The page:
The Hidden Cost of Being African American by Thomas M. Shapiro
How Wealth Perpetuates Inequality

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Synopsis

Over the past three decades, racial prejudice in America has declined significantly and many African American families have seen a steady rise in employment and annual income. But alongside these encouraging signs, Thomas Shapiro argues in The Hidden Cost of Being African American, fundamental levels of racial inequality persist, particularly in the area of asset accumulation--inheritance, savings accounts, stocks, bonds, home equity, and other investments-. Shapiro reveals how the lack of these family assets along with continuing racial discrimination in crucial areas like homeownership dramatically impact the everyday lives of many black families, reversing gains earned in schools and on jobs, and perpetuating the cycle of poverty in which far too many find themselves trapped.
Shapiro uses a combination of in-depth interviews with almost 200 families from Los Angeles, Boston, and St. Louis, and national survey data with 10,000 families to show how racial inequality is transmitted across generations. We see how those families with private wealth are able to move up from generation to generation, relocating to safer communities with better schools and passing along the accompanying advantages to their children. At the same time those without significant wealth remain trapped in communities that don't allow them to move up, no matter how hard they work. Shapiro challenges white middle class families to consider how the privileges that wealth brings not only improve their own chances but also hold back people who don't have them. This "wealthfare" is a legacy of inequality that, if unchanged, will project social injustice far into the future.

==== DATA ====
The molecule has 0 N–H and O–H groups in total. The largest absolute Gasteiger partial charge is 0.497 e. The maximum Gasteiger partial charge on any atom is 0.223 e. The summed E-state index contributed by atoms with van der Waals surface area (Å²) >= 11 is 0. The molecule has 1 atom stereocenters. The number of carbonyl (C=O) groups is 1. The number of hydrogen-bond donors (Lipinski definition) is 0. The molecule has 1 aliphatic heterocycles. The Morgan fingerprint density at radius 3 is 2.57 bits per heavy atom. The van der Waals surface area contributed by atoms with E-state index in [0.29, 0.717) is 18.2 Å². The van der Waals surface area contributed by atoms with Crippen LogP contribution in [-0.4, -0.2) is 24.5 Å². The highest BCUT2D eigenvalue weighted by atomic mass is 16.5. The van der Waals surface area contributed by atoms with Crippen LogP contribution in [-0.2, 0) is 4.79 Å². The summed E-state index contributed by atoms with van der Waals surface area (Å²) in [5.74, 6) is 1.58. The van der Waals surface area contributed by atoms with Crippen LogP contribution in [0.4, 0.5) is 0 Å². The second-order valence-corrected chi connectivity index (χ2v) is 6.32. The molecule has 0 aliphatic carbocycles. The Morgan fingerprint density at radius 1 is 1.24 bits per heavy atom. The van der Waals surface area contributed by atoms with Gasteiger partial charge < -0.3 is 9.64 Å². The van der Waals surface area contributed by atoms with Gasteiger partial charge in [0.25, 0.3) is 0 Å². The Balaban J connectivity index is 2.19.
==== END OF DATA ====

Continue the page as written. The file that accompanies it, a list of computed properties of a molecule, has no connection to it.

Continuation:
Showing that over half of black families fall below the asset poverty line at the beginning of the new century, The Hidden Cost of Being African American will challenge all Americans to reconsider what must be done to end racial inequality.
 

About Thomas M. Shapiro

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Thomas M. Shapiro is Pokross Chair of Law and Social Policy, Heller School of Social Policy and Management, Brandeis University. Black Wealth/White Wealth, which he wrote in collaboration with Melvin Oliver, received wide spread acclaim and won several awards, including C. Wright Mills award, the American Sociological Association Distinguished Scholarly Award, and The Myers Center Award for Human Rights.
 
Published December 12, 2003 by Oxford University Press, USA. 258 pages
Genres: Business & Economics, Political & Social Sciences. Non-fiction

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Shapiro, coauthor of Black Wealth/White Wealth , has helped establish that the racial gap in wealth—i.e., assets, including property—is more enduring than the gap in income.

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